Thursday, May 4, 2017

The Journey Home

Yesterday I flew home from Mexico City.  Once again, flying on Interjet Airlines to Chicago proved to be a very pleasant experience... a flashback to the old days when flying was enjoyable.  The plane was not crowded (the seat next to me was empty), and I had plenty of legroom.  A light meal was served... a ham and cheese sandwich, a package of cookies and a beverage... nothing fancy, but more than I have had flying to and from Mexico on the U.S. carriers.  My friend Alejandro told me that it is Interjet's policy to never overbook a flight.  That is nice to know, given the recent events that have occurred with overbooking.  My flight was twenty minutes late arriving in Chicago, but that was not a problem since I had scheduled a long layover.

I sped through immigration and customs.  As in Houston, O'Hare has installed the automated screens for U.S. citizens going through immigration, and there was no waiting in line.  The only drawback to flying with Interjet, is that I am unable to check my luggage through to Cleveland.  However, after passing through customs, there is a United desk.  I was able to quickly check my suitcase to Cleveland there, rather than having to go the Terminal One ticket desk (and probably waiting in line).  Kudos to United on that service.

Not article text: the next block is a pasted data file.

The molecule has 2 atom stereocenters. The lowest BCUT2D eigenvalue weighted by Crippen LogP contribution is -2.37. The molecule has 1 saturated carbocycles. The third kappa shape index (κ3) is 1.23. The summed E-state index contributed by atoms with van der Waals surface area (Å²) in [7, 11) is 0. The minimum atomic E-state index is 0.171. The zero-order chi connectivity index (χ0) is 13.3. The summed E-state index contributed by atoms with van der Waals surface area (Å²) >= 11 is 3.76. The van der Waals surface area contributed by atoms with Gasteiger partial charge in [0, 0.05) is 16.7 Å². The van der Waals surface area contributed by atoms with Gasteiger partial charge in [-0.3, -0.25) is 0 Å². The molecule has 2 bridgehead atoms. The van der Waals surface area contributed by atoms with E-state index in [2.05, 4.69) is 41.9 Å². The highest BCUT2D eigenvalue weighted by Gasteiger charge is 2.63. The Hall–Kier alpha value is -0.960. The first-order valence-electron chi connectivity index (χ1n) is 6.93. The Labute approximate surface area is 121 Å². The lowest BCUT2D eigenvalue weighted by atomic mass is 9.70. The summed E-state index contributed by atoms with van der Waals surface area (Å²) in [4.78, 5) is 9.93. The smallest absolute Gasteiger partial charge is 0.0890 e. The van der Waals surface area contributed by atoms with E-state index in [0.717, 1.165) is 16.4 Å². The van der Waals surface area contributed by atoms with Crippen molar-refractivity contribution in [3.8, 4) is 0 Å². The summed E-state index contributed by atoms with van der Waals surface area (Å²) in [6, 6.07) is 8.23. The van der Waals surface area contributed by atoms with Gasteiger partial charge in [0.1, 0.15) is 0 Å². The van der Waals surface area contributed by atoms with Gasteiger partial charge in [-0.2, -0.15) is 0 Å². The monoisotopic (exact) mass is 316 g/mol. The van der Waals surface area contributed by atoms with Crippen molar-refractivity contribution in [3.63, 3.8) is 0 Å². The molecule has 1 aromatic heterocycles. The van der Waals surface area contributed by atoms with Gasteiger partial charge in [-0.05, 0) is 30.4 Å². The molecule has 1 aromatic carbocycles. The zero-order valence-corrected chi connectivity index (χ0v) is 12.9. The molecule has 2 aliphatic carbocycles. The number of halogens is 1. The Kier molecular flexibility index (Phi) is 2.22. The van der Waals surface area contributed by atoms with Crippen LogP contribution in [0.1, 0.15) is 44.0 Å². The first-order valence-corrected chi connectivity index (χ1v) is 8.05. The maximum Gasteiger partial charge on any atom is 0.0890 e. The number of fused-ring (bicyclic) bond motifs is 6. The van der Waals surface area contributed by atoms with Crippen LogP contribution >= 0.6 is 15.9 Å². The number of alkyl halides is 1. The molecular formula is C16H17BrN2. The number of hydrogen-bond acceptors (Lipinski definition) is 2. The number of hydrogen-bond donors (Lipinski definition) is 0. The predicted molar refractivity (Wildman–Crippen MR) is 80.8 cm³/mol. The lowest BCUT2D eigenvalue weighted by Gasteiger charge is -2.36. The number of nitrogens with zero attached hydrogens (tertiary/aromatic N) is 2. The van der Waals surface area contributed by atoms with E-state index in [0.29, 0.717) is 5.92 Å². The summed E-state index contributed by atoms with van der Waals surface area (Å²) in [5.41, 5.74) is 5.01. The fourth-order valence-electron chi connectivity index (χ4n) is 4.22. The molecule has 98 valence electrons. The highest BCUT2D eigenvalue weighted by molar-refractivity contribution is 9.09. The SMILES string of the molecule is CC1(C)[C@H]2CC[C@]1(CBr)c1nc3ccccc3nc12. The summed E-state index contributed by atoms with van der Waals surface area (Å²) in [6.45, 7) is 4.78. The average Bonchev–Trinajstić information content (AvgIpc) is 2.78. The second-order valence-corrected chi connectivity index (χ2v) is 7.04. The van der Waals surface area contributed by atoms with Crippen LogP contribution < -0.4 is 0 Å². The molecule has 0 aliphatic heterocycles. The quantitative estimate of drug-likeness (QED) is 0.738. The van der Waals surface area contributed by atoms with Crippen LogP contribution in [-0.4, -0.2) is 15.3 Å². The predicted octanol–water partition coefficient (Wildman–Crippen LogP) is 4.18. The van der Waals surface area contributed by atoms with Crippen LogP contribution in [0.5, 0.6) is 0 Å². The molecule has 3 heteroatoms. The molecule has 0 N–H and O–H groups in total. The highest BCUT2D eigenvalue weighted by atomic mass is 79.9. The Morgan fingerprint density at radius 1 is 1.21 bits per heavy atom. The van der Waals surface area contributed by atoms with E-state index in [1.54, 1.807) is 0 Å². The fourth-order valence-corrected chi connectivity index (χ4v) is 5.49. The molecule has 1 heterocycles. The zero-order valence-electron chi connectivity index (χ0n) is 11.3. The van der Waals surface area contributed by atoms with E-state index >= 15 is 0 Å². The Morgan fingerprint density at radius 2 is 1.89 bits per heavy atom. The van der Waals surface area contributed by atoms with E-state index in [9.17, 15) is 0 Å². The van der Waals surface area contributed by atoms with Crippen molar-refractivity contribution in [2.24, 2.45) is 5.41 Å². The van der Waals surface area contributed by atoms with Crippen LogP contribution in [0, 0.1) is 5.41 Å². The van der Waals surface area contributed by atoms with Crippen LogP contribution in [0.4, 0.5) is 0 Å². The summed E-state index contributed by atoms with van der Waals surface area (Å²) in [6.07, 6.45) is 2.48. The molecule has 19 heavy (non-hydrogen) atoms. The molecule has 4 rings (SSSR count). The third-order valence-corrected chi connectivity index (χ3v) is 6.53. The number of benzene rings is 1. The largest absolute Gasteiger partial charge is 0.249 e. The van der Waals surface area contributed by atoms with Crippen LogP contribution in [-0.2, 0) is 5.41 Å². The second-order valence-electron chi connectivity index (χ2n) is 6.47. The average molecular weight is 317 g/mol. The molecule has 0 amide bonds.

I took the train going from International Terminal Five to United's Terminal One.  Going through security did not take too long.  After all of that, I still had nearly four hours to wait for my flight to Cleveland.  With my credit card I receive a couple passes each year to use the United Club lounge.  So I passed the time there, and took advantage of the free food.

I can't really badmouth the flight on United Airlines.  We left on time and arrived in Cleveland slightly ahead of schedule.  But what a difference from the Interjet flight.  It was cramped and fully booked.  Fortunately, another perk with my credit card is that I am in boarding group two, so there was still plenty of space in the overhead bin for my carry-on.  It is a quick flight of less than one hour.  I can put up with being in a "cattle car" for that short amount of time.